Any shoutouts? Who else deserves credit in this story – who has played a meaningful role?
I would have to say that our very generous donors deserve a ton of credit because we couldn’t do it without them. One of our very early donors, Joseph Segal, deserves the credit of making a large donation to help us get started and also helped us in selecting the name PrideRock Wildlife Refuge. Nancy Wulff, one of our board members has also been instrumental through the years with her donations that have helped us feed and build the enclosures, particularly the bear enclosures. We couldn’t do it without our donors and volunteers!
Read more here: http://voyagedallas.com/interview/meet-gary-holliman-carol-holliman-priderock-wildlife-refuge-terrell-tx/
Each morning at PrideRock Wildlife Refuge, staff and volunteers diligently prepare 300 pounds of food for the 32 tigers, lions and cougars that call the refuge home. Unwrapping marbled steaks and tender chicken breasts from store packaging, they place them in industrial-sized stainless steal bowls and pans. The scale of the operation is impressive – the environmental impact is even more so.
The animals at PrideRock in Terrell, Texas feast on food waste diverted from local landfills. Through Quest Resource Management Group’s food recycling program, PrideRock receives an average of 2,000 pounds of much needed fresh meat for their big cats each week.
Not only does this food recycling partnership help the non-profit wildlife refuge feed animals in need, it combats greenhouse gas emissions from rotting food in landfills. Decomposing food waste creates and releases methane gas, a greenhouse gas 25 percent more potent then carbon dioxide (CO2), into the atmosphere. In addition, recycling one ton of food waste per week has the equivalent environmental benefit of removing 118 cars from the road for a year.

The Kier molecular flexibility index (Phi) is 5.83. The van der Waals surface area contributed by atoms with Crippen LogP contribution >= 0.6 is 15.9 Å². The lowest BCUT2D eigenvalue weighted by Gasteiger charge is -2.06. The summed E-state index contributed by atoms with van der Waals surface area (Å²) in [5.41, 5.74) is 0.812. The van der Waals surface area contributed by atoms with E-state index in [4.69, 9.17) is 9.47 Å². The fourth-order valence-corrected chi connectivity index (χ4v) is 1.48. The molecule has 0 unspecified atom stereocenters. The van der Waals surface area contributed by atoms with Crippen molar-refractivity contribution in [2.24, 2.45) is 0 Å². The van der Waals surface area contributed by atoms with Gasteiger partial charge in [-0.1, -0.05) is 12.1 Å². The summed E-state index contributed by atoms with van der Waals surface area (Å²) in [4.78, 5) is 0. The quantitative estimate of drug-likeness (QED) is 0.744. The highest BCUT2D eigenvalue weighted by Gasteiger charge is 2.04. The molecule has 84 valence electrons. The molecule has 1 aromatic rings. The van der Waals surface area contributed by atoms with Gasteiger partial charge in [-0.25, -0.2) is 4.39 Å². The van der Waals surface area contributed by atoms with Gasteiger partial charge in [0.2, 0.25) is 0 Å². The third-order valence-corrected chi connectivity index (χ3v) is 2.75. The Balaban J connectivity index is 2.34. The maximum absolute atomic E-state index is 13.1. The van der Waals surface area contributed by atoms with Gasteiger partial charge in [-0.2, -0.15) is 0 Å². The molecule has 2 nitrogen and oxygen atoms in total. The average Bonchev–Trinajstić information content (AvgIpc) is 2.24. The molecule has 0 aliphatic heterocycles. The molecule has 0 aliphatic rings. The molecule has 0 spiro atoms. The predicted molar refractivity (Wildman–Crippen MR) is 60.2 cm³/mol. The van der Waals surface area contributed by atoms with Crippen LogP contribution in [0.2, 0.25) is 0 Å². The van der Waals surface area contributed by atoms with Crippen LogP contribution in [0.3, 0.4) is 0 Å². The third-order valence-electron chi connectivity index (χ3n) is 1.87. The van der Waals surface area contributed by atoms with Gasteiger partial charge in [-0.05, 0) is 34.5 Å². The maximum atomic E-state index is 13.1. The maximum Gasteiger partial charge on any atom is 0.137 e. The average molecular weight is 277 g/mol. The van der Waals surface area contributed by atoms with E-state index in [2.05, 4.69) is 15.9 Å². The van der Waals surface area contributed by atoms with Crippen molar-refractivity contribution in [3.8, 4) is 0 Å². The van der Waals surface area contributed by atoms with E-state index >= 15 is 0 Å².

As grocers pull meat from the shelves due to looming best by dates, the food is held for the participating animal park or wildlife refuge.
“Sometimes we get stuff that won’t go out of date for another week, and sometimes we get stuff that the sell by date was last week. But that doesn’t mean the meat is bad,” said Corey Allison, an animal keeper at PrideRock. “The meat that we take is good quality and it does help our cats,” he added.
Win-Win-WinDirect-feed food recycling is a win for animal parks, the environment and retailers alike. Participating grocers benefit from reduced costs associated with landfill disposal of heavy meat products, reduced environmental footprint and increased community involvement.
Animal parks like PrideRock rely on food donations to provide nutritional, healthy diets for the animals in their care. Money saved through the direct-feed program goes to providing safe enclosures and toys for enrichment activities.
Interested in a direct-feed food recycling program for your retail location or animal park? Visit questrmg.com/animalpark/ for more information.
The Terrell Tribune/Gary E Lindsley
Looking for fish? No. Coco is testing the water in the pool of her new habitat at PrideRock Wildlife Refuge.
If you missed Animal ER on Nat Geo Wild Sept. 10, click on the link below. Nia had an emergency laparoscopic hysterectomy at Gulf Coast Veterinary Clinic. This episode is available on-demand to customers of participating TV providers.